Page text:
Idaho Wolf Update
January 8, 2001


Population Status

Nez Perce Tribal field biologists completed another demanding and productive field season, documenting the status of the wolf population in Idaho for the year 2000. Results show the Idaho wolf population continuing to expand in both numbers of wolves and wolf packs. The winter wolf population for 2000 is estimated at around 191 wolves. This estimate includes documented reproduction, immigration, mortality, and emmigration of predominantly collared wolves. As the proportion on uncollared wolves increase in the population, the true values for these population parameters, and for the population estimate it self, will be increasingly difficult to estimate.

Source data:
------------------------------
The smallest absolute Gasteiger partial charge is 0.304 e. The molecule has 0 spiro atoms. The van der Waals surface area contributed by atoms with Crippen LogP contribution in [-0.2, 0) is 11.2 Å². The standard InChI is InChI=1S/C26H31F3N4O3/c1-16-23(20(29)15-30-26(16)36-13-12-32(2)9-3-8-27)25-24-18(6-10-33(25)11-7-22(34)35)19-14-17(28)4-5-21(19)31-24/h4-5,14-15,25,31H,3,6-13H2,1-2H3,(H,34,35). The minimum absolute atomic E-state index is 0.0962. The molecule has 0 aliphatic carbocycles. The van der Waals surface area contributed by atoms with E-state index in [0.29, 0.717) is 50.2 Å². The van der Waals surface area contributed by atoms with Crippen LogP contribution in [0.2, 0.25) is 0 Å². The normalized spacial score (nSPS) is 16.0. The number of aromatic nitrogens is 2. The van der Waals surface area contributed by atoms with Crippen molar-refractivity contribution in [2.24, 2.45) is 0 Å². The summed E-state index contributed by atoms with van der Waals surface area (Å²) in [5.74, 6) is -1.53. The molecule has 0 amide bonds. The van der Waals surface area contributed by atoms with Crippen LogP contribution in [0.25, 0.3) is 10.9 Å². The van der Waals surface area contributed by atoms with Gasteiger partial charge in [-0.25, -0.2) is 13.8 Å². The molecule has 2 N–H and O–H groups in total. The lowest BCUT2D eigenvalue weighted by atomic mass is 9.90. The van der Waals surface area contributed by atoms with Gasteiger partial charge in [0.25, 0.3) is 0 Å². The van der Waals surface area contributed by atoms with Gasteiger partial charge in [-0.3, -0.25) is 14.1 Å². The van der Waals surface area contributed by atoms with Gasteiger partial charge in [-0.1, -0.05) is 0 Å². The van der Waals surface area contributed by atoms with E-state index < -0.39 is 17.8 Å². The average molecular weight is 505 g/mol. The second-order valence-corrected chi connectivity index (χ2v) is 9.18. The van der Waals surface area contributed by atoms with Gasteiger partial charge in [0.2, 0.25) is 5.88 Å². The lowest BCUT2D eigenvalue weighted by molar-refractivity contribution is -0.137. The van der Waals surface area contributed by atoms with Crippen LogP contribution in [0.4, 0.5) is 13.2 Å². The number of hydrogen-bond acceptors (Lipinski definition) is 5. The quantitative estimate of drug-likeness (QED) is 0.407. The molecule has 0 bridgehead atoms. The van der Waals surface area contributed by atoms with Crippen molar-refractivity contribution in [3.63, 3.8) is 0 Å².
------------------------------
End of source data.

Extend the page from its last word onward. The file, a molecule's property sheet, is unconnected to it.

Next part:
Field crews documented the presence of 17 wolf packs across the state, including 6 new, first year, packs. New packs producing pups for the first time this year include: Marble Mountain, Wolf Fang, Orphan, Whitehawk, Wildhorse, and Big Smokey (see "New Packs"). In addition, 3-6 suspected or potential packs were identified, however, sufficient evidence is not currently available to document the status of these packs. The Recovery Project will continue effort to document the presence of suspected uncollared wolf packs and the breeding status of potential mated pairs of collared wolves.

Of the 17 documented packs, 15 produced 16 litters accounting for the production of a minimum of 60 pups. Reproductive packs include: Big Smokey (6 pups), Chamberlain Basin (two litters of 6 and 2 pups), Jureano Mountain (4 pups), Kelly Creek (2 pups), Landmark (8pups), Marble Mountain (2 pups), Moyer Basin (5 pups), Orphan (1 pup), Selway (4 pups), Stanley Basin (7 pups), Thunder Mountain (3 pups), White Cloud (2 pups), Whitehawk (1pup), Wildhorse (1 pup), and Wolf Fang (5 pups).